A larger question is, has live streaming attracted new fans? My gut level reaction is that, if it has done so, it has done so fractionally.
There is intentionality involved in live streaming. I may surf the television and stumble onto an interesting item, but with streaming, as it stands now, I make a conscious decision to head to that place at that time. The truth is I don’t know the answer to my own question, but for fun let’s suppose I’m dead wrong.
Great. So now a new fan can’t wait to tune in to races at Bridgeport, Perris, or Terre Haute. Who is the beneficiary? We certainly know that research firms study how much exposure team sponsors get at each NASCAR or IndyCar event. Beyond that, the dollar value of this exposure is calculated predicated on how much one would normally pay for this in standard media outlets.
So, if the Acme Products car or the Cogswell Cogs entry gets a great deal of airtime it could suggest to these firms that their investment in racing was worthwhile – but only if that impacts the company’s bottom line.
Can teams capture such data in order to attract sponsors to their operation? They certainly try. To what degree is this happening at the short track level? Are we currently able to do sophisticated analysis to gather the information needed in order to translate all of this into dollars and cents? Sanctioning bodies must ask the same questions.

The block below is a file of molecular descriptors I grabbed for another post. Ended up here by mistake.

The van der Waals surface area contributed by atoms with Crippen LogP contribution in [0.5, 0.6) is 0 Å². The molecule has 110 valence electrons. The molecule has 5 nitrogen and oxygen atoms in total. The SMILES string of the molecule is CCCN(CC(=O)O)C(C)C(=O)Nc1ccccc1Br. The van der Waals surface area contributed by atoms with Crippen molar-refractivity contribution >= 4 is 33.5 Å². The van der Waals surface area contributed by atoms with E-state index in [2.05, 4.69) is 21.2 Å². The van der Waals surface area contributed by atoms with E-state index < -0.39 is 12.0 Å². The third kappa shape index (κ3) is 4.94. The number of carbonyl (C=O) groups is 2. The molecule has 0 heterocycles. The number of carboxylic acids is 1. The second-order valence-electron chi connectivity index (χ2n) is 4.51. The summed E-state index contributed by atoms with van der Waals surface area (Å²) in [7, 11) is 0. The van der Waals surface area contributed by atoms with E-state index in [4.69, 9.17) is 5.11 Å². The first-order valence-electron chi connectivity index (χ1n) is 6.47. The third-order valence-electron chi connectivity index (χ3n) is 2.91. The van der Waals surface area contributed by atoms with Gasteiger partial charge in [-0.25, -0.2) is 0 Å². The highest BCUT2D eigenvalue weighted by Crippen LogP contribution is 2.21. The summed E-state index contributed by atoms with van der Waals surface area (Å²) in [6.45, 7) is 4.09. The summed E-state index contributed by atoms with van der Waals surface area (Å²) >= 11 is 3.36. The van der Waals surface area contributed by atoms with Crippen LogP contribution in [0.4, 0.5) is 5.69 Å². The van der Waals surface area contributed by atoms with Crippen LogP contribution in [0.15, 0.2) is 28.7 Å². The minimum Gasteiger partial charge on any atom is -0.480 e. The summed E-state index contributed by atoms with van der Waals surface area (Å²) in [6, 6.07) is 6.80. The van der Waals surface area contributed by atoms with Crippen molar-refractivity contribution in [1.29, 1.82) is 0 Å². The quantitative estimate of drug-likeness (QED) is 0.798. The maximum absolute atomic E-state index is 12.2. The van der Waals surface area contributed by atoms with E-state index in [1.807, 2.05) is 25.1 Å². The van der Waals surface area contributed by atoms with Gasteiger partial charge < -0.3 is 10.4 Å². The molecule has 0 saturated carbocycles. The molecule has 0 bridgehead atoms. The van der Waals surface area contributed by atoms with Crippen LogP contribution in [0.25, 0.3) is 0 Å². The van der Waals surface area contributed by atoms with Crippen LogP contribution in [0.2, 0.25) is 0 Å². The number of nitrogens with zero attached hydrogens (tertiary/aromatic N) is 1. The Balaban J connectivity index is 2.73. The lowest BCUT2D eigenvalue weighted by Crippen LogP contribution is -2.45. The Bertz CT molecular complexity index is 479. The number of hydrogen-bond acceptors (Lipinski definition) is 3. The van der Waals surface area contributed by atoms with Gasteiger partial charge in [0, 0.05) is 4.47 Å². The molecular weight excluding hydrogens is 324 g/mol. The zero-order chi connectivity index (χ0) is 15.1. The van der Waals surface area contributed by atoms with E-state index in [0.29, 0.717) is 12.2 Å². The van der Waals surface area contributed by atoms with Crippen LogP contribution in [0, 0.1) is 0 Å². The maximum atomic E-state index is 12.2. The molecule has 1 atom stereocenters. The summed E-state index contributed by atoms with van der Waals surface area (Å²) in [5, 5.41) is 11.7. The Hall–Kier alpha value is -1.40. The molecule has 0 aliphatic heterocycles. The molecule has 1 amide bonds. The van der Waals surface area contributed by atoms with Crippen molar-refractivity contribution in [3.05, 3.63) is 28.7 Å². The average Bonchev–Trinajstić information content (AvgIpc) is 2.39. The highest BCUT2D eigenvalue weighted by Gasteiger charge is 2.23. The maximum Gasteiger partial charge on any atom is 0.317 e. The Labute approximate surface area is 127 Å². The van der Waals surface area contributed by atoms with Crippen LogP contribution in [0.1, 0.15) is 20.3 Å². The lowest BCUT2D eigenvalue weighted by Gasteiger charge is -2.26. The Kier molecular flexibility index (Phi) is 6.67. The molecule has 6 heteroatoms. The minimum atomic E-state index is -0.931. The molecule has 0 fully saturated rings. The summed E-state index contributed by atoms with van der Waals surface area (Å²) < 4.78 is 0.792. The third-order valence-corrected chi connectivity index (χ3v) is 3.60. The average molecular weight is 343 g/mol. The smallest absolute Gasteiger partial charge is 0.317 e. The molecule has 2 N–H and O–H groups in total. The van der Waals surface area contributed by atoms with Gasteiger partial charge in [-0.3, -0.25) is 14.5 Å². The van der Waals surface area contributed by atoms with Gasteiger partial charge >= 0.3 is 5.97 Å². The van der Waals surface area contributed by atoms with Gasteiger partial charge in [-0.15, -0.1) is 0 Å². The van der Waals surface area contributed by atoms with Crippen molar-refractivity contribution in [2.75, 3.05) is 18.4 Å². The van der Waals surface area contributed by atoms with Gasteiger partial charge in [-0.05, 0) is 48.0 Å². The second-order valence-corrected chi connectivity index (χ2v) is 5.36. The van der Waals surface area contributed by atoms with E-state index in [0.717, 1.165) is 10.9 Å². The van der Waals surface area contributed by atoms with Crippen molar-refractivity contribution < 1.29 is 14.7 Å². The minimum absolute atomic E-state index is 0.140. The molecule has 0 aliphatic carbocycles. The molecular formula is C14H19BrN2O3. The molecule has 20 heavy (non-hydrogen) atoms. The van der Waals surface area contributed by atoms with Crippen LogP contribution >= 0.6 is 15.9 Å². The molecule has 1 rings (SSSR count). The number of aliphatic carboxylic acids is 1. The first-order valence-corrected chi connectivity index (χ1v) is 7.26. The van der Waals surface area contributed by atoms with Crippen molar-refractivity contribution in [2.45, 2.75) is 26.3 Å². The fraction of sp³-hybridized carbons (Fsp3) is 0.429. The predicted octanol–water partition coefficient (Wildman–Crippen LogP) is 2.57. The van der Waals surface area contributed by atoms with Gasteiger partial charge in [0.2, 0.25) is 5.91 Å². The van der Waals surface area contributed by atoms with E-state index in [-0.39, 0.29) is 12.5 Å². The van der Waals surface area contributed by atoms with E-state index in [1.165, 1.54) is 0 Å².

Does the presentation of this product in current streaming formats and packages entice additional sponsors to come onboard? From there the question drivers and teams must surely ask is does this result in bigger purses and increased point and contingency funds? One would hope so.
This leaves the final question. Does all of this result in more people actually climbing into the car and heading to the local race track? I’m sure this is a question nearly every promoter asks. Or, in the absence of an increased gate, do I either directly or indirectly benefit from this enterprise?
Former Kokomo Speedway owner Kent Evans wanted an ESPN date at his track so bad he could taste it. Kent was convinced that this would draw people to his facility in the long run. There is little doubt that at one point in time people from around the country wanted to experience Indianapolis Raceway Park and the Indianapolis Speedrome firsthand based on watching races from those locales in the comfort of their living room. Is that still true today? I don’t know.
I do know in today’s sports environment, for all intents and purposes, in many cases the operating slogan should be “Made for Television.” The bulk of America’s short tracks cannot survive that paradigm. They need participants signing in at the back gate, fans streaming through the front gate, and folks lined up at the concession stand.
When that stops, out comes the padlock on the front gate.
I don’t care how many views your TikTok video gets, or how many likes you get on your social media site, if you are a true influencer, you’re influencing behavior.
If this brave new world truly matters, teams will find new an interesting sponsors, racers will compete for more money, sanctioning bodies will have tracks begging for dates, and grandstands will be filled.
To me, that’s the bottom line.